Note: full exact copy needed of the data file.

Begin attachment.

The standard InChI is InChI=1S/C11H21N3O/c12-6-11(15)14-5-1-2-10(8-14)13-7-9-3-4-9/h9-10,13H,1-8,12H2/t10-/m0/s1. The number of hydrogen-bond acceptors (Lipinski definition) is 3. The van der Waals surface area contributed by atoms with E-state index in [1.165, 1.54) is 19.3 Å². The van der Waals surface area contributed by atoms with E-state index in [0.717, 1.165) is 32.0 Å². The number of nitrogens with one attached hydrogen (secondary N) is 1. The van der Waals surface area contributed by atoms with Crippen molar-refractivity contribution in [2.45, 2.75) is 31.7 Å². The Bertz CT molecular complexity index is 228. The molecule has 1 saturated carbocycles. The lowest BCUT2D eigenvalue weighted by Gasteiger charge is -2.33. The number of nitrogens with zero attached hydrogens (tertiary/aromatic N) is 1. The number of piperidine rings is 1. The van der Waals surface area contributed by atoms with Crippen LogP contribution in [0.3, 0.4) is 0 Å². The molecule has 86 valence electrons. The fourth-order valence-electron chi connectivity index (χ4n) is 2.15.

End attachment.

The standard InChI is InChI=1S/C11H21N3O/c12-6-11(15)14-5-1-2-10(8-14)13-7-9-3-4-9/h9-10,13H,1-8,12H2/t10-/m0/s1. The number of hydrogen-bond acceptors (Lipinski definition) is 3. The van der Waals surface area contributed by atoms with E-state index in [1.165, 1.54) is 19.3 Å². The van der Waals surface area contributed by atoms with E-state index in [0.717, 1.165) is 32.0 Å². The number of nitrogens with one attached hydrogen (secondary N) is 1. The van der Waals surface area contributed by atoms with Crippen molar-refractivity contribution in [2.45, 2.75) is 31.7 Å². The Bertz CT molecular complexity index is 228. The molecule has 1 saturated carbocycles. The lowest BCUT2D eigenvalue weighted by Gasteiger charge is -2.33. The number of nitrogens with zero attached hydrogens (tertiary/aromatic N) is 1. The number of piperidine rings is 1. The van der Waals surface area contributed by atoms with Crippen LogP contribution in [0.3, 0.4) is 0 Å². The molecule has 86 valence electrons. The fourth-order valence-electron chi connectivity index (χ4n) is 2.15.